The movement of Kollyvades as it appears throughout history and in the present – 310 May 2014
The Kollyvades have caused the hesychastic revival in the Holy Mountain and were the bearers of the Patristic tradition. They were the ones to preserve the development and way of life of the Holy Mountain for over thousand years in contrast to the Anti-Kollyvades, who had been influenced by the European religious Enlightenment, which advocated the secularization of the Church and the adaption of orthodox monasticism. The latter led an imperfect monastic life, the so-called “rough monasticism” and have had no experience of divine Grace through the Orthodox tradition.
That’s why they opposed long liturgical services, the frequent participation in the Holy Communion and Confession, the allotted reading of spiritual books, the mental exercise and the practice of Jesus’ prayer. They exhibited no internal spiritual life. The Kollyvades were attesting to the role of the Holy Mountain as the carrier of the genuine Patristic tradition. They stood by the line of the Great Fathers of the Church – particularly of the hesychast and niptic Fathers of the 14th Century – and did not permit the adaption of orthodox monasticism as in Russia under Tsar Peter the Great, who was an ardent westerner. He had promoted the westernization of the Orthodox faith which culminated with the anti-monastic policies of Empress Katherine the Great.
Even though the Anti-Kollyvades were more numerous and used illicit means as we have already said and occasionally enjoyed the support of certain Patriarchs, they did not manage to crash the Kollyvades’ movement. The Kollyvades support for the Orthodox tradition and the fresh, widespread revitalization which was set in motion and was founded on the revival of hesychasm, soon passed onto Thessaloniki, Thessalia, Epeiros, Peloponissos and the Aegean islands. Most of the Hayiorite Fathers who were exiled or who exiled themselves went to islands near the Holy Mountain in the Aegean Sea.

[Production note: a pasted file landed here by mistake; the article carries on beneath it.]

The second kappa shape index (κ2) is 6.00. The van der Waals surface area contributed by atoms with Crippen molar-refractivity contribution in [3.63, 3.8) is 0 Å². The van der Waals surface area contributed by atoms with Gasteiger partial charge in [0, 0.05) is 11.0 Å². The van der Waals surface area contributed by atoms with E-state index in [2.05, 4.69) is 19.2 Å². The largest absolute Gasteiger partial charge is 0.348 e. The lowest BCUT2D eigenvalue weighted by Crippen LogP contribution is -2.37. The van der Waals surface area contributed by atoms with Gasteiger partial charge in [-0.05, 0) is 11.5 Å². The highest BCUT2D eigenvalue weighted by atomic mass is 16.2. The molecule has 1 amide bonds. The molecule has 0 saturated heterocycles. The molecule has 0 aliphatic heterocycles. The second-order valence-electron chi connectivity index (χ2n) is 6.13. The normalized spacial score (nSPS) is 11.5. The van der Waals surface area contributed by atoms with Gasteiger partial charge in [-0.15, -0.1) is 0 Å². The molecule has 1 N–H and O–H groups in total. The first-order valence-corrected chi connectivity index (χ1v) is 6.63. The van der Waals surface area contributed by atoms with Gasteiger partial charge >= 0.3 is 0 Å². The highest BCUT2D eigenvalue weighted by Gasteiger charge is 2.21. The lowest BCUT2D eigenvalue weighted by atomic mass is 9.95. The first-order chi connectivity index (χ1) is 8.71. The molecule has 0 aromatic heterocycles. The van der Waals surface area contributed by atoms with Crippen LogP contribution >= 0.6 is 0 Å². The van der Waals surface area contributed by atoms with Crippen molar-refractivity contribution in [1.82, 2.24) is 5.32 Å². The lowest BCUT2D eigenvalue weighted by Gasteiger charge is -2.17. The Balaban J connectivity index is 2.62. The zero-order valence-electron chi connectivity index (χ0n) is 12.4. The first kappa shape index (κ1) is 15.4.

One such émigré was hieronmonk Nefon from Chios, together with four others-Gregorios, Agathangelos, Ananias and Joseph. These, having stayed several years in Samos, Patmos and Ikaria, finally went to Skiathos, where Nefon founded in 1794 the renowned monastery of the Annunciation, which became the most important centre of activity for Kollyvades outside the Holy Mountain. Two literary persons from Skiathos who later became the spiritual backbones of the Kollyvades movement, were Alexandros Moraitides (latter day Andronikos monk) and Alexandros Papadiamantis.
St Macarius Notaras was constantly touring the Aegean islands to support and convey the Patristic spirit to the flock, particularly to the island of Chios along with St Athanasius Parios.
Blessed elder Ierotheos began his monastic life in the Vatopedi Skete of St Demetrius, where Dionysos Siatisteas became his spiritual father. However, after his elder’s death and during the second round of persecutions against Kollyvades he is forced to leave Mount Athos. He arrives in Poros and Hydra, where he establishes the holy monastery in honor of Prophet Elijah. His brother, Ierotheos, becomes the new owner of the then abandoned monastery of the Zoodohou Pegis in Loggovarda in Paros. It is from this monastery that Filotheos Servakos, the well known to us abbot, hailed.
St Arsenios the New, along with his spiritual father, Daniel, left the Holy Mountain and visited the islands of Paros, Sikinos and Folegandros. St Arsenios stayed in Paros where he became abbot of the monastery of St George. He lived there a very spiritual life, full of grace and comforted many people, steering them away from the ignorance which prevailed on the island.
Konstantinos Oikonomos, Kosmas Flamiatos, Christopher Panayiotopoulos (the renowned Papoulakos), Ignatios Lambropoulos and St Nicholas Planas were some of the many spiritual figures of the 19th Century who had been kneaded with the Kollyvades’ spirit and became active in Peloponissos and Athens.
Moreover, other Orthodox countries, like Romania and Russia, have directly or indirectly benefited by Kollyvades as it is manifested by the revival of hesychasm in these countries. In the 18th Century, Romanians and Russians were initiated to the neglected Patristic spirituality by St Paisios Velichkovsky, who had lived for eighteen years in Kapsala of the Holy Mountain and in the monastery of Prophet Elijah which he founded. Then he later visited Moldova, latter day Romania, and became the founder of the ascetic “Starets”: namely of the holy Russian Elders, who by their saintly and charismatic words and deeds comforted not only the illiterate villagers but also the mighty intellectuals of their countries.